Tax publisher and capital allowances expert Ray Chidell has warned that while the tenfold increase in the annual investment allowance (AIA) is welcome, the increase to £250,000 from 1 January is undermined by “mind-blowing” transitional rules.
Draft legislation published on 11 December could tie businesses and their advisers up in administrative knots because potential clashes between two different sets of transitional rules for the reduction of the AIA to £25,000 in April 2012, and the latest increase, which takes effect ahead of the 2013-14 tax year.
Applying the rules set out in the legislation, Chidell noted that a simple formula breaking up the AIA available the three different rates applying to a 31 January 2013 year end would work out to £56,520. But further restrictions come into play, also including those from Finance Act 2011.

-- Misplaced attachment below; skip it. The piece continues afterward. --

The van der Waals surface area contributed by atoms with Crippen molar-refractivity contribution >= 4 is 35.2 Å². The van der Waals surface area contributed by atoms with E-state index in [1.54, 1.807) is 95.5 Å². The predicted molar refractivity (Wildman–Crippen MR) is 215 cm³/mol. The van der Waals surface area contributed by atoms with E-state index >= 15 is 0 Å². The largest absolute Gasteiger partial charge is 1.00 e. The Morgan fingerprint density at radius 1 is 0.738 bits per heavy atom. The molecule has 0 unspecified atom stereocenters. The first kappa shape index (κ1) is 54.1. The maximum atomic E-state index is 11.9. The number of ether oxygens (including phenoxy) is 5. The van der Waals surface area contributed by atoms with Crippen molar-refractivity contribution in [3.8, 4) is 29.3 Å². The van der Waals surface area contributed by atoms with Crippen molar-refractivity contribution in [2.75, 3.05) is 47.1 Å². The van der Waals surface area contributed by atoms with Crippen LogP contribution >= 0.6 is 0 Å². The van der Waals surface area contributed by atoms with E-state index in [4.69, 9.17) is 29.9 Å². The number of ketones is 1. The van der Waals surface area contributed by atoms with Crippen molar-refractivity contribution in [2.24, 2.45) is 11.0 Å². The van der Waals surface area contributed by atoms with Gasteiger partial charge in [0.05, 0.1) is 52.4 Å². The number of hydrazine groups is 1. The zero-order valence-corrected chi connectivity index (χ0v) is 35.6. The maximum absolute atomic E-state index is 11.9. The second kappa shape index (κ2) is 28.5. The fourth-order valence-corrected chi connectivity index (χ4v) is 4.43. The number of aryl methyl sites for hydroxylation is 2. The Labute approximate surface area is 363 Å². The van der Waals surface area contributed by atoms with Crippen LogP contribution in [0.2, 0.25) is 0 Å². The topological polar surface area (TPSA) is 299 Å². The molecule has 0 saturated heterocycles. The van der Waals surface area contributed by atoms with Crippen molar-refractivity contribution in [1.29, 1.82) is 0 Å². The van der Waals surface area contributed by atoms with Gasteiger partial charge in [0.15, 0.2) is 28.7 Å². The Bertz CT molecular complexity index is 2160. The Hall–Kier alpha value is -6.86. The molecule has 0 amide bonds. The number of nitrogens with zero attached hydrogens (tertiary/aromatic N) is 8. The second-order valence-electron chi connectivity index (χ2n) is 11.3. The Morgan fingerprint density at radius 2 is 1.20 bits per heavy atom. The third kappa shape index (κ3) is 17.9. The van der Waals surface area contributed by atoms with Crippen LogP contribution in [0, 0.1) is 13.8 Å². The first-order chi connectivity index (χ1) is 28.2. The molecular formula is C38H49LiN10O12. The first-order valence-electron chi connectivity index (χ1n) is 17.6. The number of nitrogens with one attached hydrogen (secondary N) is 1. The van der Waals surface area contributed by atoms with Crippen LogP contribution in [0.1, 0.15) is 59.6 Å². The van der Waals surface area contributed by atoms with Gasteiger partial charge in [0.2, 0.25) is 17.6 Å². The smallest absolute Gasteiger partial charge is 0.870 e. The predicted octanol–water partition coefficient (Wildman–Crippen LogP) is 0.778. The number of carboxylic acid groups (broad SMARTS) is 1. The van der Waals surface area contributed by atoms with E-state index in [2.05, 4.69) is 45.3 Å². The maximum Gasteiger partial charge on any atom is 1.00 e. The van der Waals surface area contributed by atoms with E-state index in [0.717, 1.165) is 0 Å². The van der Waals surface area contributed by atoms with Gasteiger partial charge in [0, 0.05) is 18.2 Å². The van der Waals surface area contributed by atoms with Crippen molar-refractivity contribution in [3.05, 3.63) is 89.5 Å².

“The underlying problem is the political/economic obsession with tinkering with the tax system,” said Chidell. “AIAs did not exist before April 2008 but, over the first seven years of their life, we will have seen rates of £50,000, £100,000, £25,000, £250,000 and then once more £25,000. If we really want simplification of the tax system, we have to avoid this constant itchiness to tamper with the figures. The AIA is, after all, only about the timing of tax relief – it makes no difference at all to the amount of allowances ultimately given.”
About the author
Ray Chidell is the author of ‘Capital Allowances 2012-13’ and the ‘A-Z of Plant and Machinery’, published by Claritax Books. A more detailed explanation of how the AIA transitional rules will work will be available shortly as a free download article.